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    ABSTRACT: Dihydropyrimidine dehydrogenase (DPD)-deficient cancer patients have been shown to develop severe toxicity after administration of 5-fluorouracil. Routine determination of DPD activity is limited by time-consuming and labor-intensive methods. The purpose of this study was to develop a simple and rapid 2-(13)C-uracil breath test, which could be applied in most clinical settings to detect DPD-deficient cancer patients. Fifty-eight individuals (50 "normal," 7 partially, and 1 profoundly DPD-deficient) ingested an aqueous solution of 2-(13)C-uracil (6 mg/kg). (13)CO(2) levels were determined in exhaled breath at various time intervals up to 180 min using IR spectroscopy (UBiT-IR(300)). DPD enzyme activity and DPYD genotype were determined by radioassay and denaturing high-performance liquid chromatography, respectively. The mean (+/-SE) C(max), T(max), delta over baseline values at 50 min (DOB(50)) and cumulative percentage of (13)C dose recovered (PDR) for normal, partially, and profoundly DPD-deficient individuals were 186.4 +/- 3.9, 117.1 +/- 9.8, and 3.6 DOB; 52 +/- 2, 100 +/- 18.4, and 120 min; 174.1 +/- 4.6, 89.6 +/- 11.6, and 0.9 DOB(50); and 53.8 +/- 1.0, 36.9 +/- 2.4, and <1 PDR, respectively. The differences between the normal and DPD-deficient individuals were highly significant (all Ps <0.001). We demonstrated statistically significant differences in the 2-(13)C-uracil breath test indices (C(max), T(max), DOB(50), and PDR) among healthy and DPD-deficient individuals. These data suggest that a single time-point determination (50 min) could rapidly identify DPD-deficient individuals with a less costly and time-consuming method that is applicable for most hospitals or physicians' offices.
    Clinical Cancer Research 05/2004; 10(8):2652-8. · 7.84 Impact Factor
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    Lori K Mattison, Richie Soong, Robert B Diasio
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    ABSTRACT: A prominent example of the potential application of pharmacogenomics and pharmacogenetics to oncology is the study of dihydropyrimidine dehydrogenase (DPD) in 5-fluorouracil (5-FU) metabolism. 5-FU is currently one of the most widely administered chemotherapeutic agents used for the treatment of epithelial cancers. DPD is the rate-limiting enzyme in the catabolism and clearance of 5-FU. The observation of a familial linkage of DPD deficiency from a patient exhibiting 5-FU toxicity suggested a possible molecular basis for variations in 5-FU metabolism. Molecular studies have suggested there is a relationship between allelic variants in the DPYD gene (the gene that encodes DPD) and a deficiency in DPD activity, providing a potential pharmacogenetic basis for 5-FU toxicity. In the last decade, studies have correlated tumoral DPD activity with 5-FU response, suggesting it may be a useful pharmacogenomic marker of patient response to 5-FU-based chemotherapy. This article reviews the basis and discusses the challenges of pharmacogenetic and pharmacogenomic testing of DPD for the determination of 5-FU efficacy and toxicity.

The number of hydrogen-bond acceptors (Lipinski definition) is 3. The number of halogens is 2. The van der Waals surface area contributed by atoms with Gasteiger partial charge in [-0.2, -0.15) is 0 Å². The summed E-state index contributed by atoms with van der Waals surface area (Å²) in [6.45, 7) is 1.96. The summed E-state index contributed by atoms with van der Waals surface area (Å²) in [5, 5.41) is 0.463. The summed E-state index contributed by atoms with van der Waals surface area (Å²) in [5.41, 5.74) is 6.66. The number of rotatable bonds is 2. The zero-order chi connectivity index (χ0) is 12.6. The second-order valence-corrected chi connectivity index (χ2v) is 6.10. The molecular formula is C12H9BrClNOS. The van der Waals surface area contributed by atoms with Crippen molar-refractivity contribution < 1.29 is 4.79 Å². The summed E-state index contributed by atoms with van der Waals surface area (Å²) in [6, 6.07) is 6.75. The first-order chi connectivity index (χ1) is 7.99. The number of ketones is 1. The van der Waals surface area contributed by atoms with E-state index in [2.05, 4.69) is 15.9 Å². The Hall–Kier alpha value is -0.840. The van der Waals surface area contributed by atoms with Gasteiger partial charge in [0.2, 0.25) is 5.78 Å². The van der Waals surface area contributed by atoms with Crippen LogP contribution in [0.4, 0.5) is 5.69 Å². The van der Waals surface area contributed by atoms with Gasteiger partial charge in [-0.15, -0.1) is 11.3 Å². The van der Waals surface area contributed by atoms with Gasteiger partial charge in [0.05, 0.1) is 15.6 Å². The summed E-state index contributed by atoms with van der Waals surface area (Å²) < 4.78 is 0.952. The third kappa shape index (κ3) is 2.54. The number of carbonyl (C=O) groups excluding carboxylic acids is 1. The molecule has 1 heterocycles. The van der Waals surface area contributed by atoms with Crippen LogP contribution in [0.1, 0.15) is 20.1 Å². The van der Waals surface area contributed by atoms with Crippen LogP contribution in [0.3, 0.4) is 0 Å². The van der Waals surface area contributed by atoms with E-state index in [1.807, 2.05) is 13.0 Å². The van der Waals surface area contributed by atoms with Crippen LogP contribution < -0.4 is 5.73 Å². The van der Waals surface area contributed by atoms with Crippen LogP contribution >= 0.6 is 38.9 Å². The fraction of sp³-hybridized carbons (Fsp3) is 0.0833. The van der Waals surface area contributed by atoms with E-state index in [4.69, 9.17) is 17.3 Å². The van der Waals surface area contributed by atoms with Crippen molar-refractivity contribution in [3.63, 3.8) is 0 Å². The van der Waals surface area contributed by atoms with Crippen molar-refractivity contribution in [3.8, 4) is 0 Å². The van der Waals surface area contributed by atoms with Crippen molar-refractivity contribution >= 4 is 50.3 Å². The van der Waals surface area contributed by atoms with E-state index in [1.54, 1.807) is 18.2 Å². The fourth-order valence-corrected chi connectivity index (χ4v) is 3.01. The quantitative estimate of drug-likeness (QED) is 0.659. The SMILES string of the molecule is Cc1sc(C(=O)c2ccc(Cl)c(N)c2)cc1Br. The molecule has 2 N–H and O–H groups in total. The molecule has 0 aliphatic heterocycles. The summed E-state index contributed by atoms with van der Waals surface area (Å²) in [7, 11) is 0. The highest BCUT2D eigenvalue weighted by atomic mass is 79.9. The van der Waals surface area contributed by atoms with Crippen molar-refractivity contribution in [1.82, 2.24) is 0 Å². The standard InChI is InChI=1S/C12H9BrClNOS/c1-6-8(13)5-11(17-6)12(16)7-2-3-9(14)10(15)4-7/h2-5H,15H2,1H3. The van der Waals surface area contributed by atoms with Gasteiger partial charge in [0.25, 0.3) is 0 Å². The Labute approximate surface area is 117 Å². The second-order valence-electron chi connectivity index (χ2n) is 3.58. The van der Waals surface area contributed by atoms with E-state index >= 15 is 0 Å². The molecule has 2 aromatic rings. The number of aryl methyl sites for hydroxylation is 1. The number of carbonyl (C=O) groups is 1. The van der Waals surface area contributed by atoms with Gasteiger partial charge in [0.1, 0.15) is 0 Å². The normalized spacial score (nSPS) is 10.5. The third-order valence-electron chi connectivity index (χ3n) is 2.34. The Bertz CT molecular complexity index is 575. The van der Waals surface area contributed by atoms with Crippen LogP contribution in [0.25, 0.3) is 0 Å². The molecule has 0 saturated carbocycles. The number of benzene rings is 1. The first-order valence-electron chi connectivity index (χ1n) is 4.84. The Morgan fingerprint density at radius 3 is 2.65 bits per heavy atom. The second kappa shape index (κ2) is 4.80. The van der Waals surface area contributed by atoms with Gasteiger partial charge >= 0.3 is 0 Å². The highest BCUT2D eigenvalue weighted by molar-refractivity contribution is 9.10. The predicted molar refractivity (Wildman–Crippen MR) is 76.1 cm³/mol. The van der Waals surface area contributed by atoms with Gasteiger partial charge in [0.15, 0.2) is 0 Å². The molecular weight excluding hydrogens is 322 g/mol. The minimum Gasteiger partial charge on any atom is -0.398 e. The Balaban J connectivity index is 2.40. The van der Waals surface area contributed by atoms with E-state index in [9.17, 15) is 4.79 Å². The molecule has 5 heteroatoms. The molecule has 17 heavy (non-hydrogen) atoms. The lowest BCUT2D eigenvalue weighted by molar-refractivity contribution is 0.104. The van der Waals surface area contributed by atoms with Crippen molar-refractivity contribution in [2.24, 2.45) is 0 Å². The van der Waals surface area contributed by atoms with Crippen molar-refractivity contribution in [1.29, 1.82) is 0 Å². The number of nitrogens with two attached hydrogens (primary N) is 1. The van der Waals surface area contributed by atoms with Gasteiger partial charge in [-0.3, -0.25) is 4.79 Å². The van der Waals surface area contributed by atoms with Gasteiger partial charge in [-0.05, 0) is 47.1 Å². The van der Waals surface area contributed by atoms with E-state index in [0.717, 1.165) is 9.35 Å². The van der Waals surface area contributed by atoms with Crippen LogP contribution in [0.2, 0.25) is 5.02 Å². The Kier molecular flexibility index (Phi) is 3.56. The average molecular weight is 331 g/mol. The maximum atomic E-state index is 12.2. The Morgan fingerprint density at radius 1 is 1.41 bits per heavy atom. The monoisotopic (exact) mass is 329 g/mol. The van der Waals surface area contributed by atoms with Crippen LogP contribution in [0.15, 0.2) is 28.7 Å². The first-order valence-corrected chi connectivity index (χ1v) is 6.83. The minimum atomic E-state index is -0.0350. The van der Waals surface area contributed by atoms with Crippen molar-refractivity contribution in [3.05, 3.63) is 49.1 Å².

Pharmacogenomics 08/2002; 3(4):485-92. · 3.86 Impact Factor
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    Lori K Mattison, Martin R Johnson, Robert B Diasio
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    ABSTRACT: A pharmacogenetic syndrome caused by molecular defects in the dihydropyrimidine dehydrogenase gene (DPYD ) results in partial to complete loss of dihydropyrimidine dehydrogenase (DPD) enzyme activity with patients exhibiting life-threatening toxicity following administration of routine doses of 5-fluorouracil. To date, more than 19 reported mutations have been putatively associated with DPD deficiency with 16 occurring within the open reading frame of the cDNA. The purpose of this study was to examine the conservation of functional domains (including the uracil, flavine adenine dinucleotide and NADPH binding sites) across three phyla (Chordata, Arthropoda and Nematoda) and the conservation of regions corresponding to the previously reported mutations. Comparative analysis of the uracil and NADPH binding sites in mammals and invertebrates demonstrated 100% amino acid identity between mammals and Drosophila melanogaster. Caenorhabditis elegans demonstrated 89% and 88% identity in these domains, respectively. The mammalian sequences demonstrated 100% identity in two iron sulphur motifs (amino acids 953-964 and 986-997) with significant conservation in D. melanogaster (92% and 92% identity, respectively) and C. elegans (100% and 92% identity, respectively). Comparative amino acid analysis revealed non-conservation in the loci of four DPYD mutations [DPYD*12 (R21Q), DPYD*5 (I543V), DPYD*6 (V732I), DPYD*9A (C29R)]. Seven mutations occurred in highly conserved regions [M166V, DPYD*8 (R235W), DPYD*11 (V335l), DPYD*4 (S534N), DPYD*9B (R886H), D949V, DPYD*10 (V995F)]. In summary, this comparative analysis identified conserved regions which may be critical to enzyme structure and/or function. The conservation of loci where DPYD mutations occur was also examined to evaluate their functional significance on DPD enzyme activity. These data should prove useful in the evaluation of newly discovered mutations in the DPYD gene.
    Pharmacogenetics 04/2002; 12(2):133-44.

Publication Stats

338 Citations
63.71 Total Impact Points

Institutions

  • 2009–2013
    • Mayo Clinic - Rochester
      • Department of Molecular Pharmacology and Experimental Therapeutics
      Rochester, MN, United States
    • United States Patent and Trademark Office
      Alexandria, Virginia, United States
  • 2002–2008
    • University of Alabama at Birmingham
      • • Division of Clinical Pharmacology
      • • Comprehensive Cancer Center
      • • Department of Pharmacology and Toxicology
      Birmingham, Alabama, United States
  • 2007
    • Νοσοκομείο Σωτηρία
      Athínai, Attica, Greece
  • 2006
    • Yale-New Haven Hospital
      New Haven, Connecticut, United States
    • Yale University
      New Haven, Connecticut, United States